Peace Cycle Takes Bikers Through West Bank

peace-cycleWe’ve posted here before about a Walk About Love, a hike for Israel and a bike ride to benefit Israel’s environment. This October, get a more regional view through Peace Cycle, a bike trip from Amman to Jerusalem.

While the rough terrain and stunning views will certainly be rewarding, Peace Cycle’s main purpose is activism on behalf of Palestinians. The trail will start in refugee camps in Jordan, wend through the  Arab villages outside of Israeli cities Haifa and Nazereth, and then hit the major urban centers of the West Bank – Jenin, Nablus, Ramallah, Bethlehem and Hebron. Jerusalem is last.

Proceeds from the bike ride will go to the Oyooni Mobile Eye Clinic, which helps treat glaucoma and diabetes complications in the West Bank.

As a warning to potential bikers – the Peace Cycle is quite adamant about its Middle East stance, having biked to the European Parliament from the Hague to protest Israel’s human rights records and demand suspension of trade relations.

However, the group has been running bike rides through the Middle East through 2004 and may be a great way to see the region on an intimate level.

If you want to sign up, the trip will be from Oct. 9-23, 2009. More info here.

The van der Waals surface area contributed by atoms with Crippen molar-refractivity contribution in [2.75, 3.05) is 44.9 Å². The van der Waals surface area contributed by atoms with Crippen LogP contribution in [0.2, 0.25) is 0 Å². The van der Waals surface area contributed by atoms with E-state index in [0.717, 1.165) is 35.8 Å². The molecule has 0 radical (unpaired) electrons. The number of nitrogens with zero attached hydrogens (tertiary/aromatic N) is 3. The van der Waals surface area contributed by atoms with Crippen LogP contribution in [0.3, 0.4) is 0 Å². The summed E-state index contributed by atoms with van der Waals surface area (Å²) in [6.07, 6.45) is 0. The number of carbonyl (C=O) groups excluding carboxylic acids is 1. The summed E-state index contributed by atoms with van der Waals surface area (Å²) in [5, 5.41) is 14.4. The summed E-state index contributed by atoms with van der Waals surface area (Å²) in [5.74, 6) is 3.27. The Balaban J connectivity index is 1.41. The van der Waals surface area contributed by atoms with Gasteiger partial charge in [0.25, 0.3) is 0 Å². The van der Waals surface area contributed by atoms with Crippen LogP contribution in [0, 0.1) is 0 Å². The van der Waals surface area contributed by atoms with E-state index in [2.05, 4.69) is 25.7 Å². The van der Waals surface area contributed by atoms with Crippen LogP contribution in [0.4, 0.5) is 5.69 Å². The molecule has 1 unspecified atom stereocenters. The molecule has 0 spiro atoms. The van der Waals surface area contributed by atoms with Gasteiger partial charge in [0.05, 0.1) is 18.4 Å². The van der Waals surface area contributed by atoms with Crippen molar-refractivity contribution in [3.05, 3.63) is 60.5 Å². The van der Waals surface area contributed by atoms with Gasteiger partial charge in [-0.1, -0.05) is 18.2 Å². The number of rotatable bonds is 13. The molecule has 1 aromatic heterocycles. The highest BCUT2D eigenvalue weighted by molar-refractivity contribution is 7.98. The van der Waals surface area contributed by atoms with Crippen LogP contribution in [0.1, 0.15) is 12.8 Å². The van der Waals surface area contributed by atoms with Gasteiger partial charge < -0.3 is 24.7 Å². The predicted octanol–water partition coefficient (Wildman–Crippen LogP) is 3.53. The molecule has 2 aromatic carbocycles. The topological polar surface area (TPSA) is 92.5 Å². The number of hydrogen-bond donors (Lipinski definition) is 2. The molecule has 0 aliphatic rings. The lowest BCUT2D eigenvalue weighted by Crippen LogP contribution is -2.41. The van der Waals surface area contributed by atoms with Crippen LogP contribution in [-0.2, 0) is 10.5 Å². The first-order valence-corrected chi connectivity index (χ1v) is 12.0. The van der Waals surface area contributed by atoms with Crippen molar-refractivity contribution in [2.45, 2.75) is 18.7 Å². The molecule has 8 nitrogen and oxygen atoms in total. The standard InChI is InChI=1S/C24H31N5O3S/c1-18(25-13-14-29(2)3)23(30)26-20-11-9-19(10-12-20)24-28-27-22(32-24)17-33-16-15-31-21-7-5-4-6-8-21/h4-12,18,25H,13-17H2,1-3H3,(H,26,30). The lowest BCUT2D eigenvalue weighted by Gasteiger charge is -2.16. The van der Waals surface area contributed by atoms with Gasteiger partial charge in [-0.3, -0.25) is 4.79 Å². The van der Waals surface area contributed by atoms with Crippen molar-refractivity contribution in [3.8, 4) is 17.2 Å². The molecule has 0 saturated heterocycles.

(Photo from PeaceCycle.com).

::Thepeacecycle.com

3. Gentrification in Jaffa
In political Israel, even gentrification takes on nationa tones. Yuval Tamari teaches at the public Weitzman school in Jaffa, which for years only had Jewish students. But in the last few years Arab families have moved into the school’s neighborhood, and Jewish parents worry that their children won’t feel at home when they can’t understand the banter at the playground. Tamari has been part of the school committee that decided to diversify the environment by hiring Arab teachers, celebrating Jewish and Arab holidays, and maintaining a 50-50 quota.

In the traditionally Arab Ajami neighborhood in Jaffa, once neglected and run-down neighborhoods have caught the attention of wealthy Jews, who are renovating classic homes and building gated apartment complexes along the shore. A yeshiva just opened in the neighborhood as well. As Ajami grows in prestige and desirability, Israel has begun to clamp down on building codes, and has demolished about 500 homes built or expanded without permits over the past few decades.

In a 1,200 word piece accompanied by photos, I will explore the two sides of changing neighborhoods in Jaffa, and how Jews and Arabs are adapting to or fighting the new living arrangements. Interviews will include Yuval Tamari, Arab leaders in Jaffa, members of the Tel Aviv-Jaffa city council and both Jewish and Arab residents.

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